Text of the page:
The root of identity politics is post-structuralism. This doctrine, supremely cynical about the possibility of working class solidarity and revolution, became popular, paradoxically, at the height of the May 1968 General Strike in France. According to David North of the SEP, this was not such a paradox. For you see, the students had only expected that their cries of alienation would be fulfilled by such things as the creation of co-ed dorms. But when the workers threatened to take over the society, their middle class privileges and aspirations were threatened. So they flocked, away from Sartre’s Marxism, to Foucault’s cynicism. It was in the throes of this anti-communist terror, on the part of these petit bourgeois students, that gave birth to contemporary identity politics.

Anti-communism has two basic tropes. One of them was evinced by Irving Howe and other social democrats: the idea that Bolsheviks is inherently totalitarian. Democratic centralism, and the dictatorship of the proletariat, is one step away from the Gulag Archipelago. They will mine Rosa Luxemburg’s—and even Trotsky’s—early criticisms of Lenin’s centralism, and Rosa’s critique of the Russian Revolution, for their condemnation of Bolshevism: conveniently forgetting that Trotsky became a Bolshevik himself, that Rosa wholeheartedly supported the Russian Revolution, and that Rosa might have survived January 1919, and built a powerful and autonomous Communist Party that might have withstood the ravages of Stalinist authoritarianism, keeping hacks like Ruth Fisher out of the leadership, and keeping great leaders like Paul Levi, in: if she and her Left comrades had adopted democratic centralism when Lenin did!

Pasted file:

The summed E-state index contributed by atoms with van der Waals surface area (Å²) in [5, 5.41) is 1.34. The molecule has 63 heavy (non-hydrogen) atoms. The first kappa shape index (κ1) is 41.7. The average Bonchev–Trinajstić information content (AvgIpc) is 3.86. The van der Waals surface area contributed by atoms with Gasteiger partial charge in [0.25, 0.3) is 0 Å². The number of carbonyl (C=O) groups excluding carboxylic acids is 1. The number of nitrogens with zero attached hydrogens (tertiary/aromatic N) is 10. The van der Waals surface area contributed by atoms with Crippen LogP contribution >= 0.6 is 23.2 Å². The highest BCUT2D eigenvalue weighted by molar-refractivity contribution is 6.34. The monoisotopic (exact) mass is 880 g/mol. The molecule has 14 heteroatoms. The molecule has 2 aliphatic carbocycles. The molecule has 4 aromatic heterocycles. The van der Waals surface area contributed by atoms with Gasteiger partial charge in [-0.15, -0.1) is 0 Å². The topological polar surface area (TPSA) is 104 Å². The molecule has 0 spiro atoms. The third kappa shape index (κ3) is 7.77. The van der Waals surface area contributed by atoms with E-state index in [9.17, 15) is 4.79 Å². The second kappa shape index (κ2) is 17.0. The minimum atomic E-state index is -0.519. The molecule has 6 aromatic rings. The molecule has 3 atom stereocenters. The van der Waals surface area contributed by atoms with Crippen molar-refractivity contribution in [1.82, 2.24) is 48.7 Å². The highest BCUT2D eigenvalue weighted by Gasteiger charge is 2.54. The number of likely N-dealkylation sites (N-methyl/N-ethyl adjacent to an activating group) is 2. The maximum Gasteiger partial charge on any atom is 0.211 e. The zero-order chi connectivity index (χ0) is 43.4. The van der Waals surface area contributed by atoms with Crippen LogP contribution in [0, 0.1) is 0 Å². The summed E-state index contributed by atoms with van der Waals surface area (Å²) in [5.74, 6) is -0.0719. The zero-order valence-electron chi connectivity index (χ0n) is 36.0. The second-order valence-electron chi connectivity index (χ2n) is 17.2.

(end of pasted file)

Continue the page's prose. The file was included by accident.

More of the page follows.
The Canadian psychologist Jordan Peterson has revived such nonsense recently. He and others blame Marx and Lenin for Stalinism: forgetting such factors as the seventeen invading imperialist armies into Russian territory, as a brutal Civil War engulfed the country, and the betrayal by the European Social Democrats (much like in their thinking Howe, Harrington, and the DSA!) of the possibility to spread the revolution westward: into the advanced industrial societies that might have lent the Russian Revolution a powerful helping hand. The anti-communists of the CUNY Struggle woke cult have used the allegedly unprincipled, sectarian, domineering tendencies of Trotskyists like myself—to kick us out of the Campaign for 7K or Strike—in incredibly unprincipled, sectarian, domineering fashion!

The second standby for anti-communists within the labor movement and the Left, is identity politics.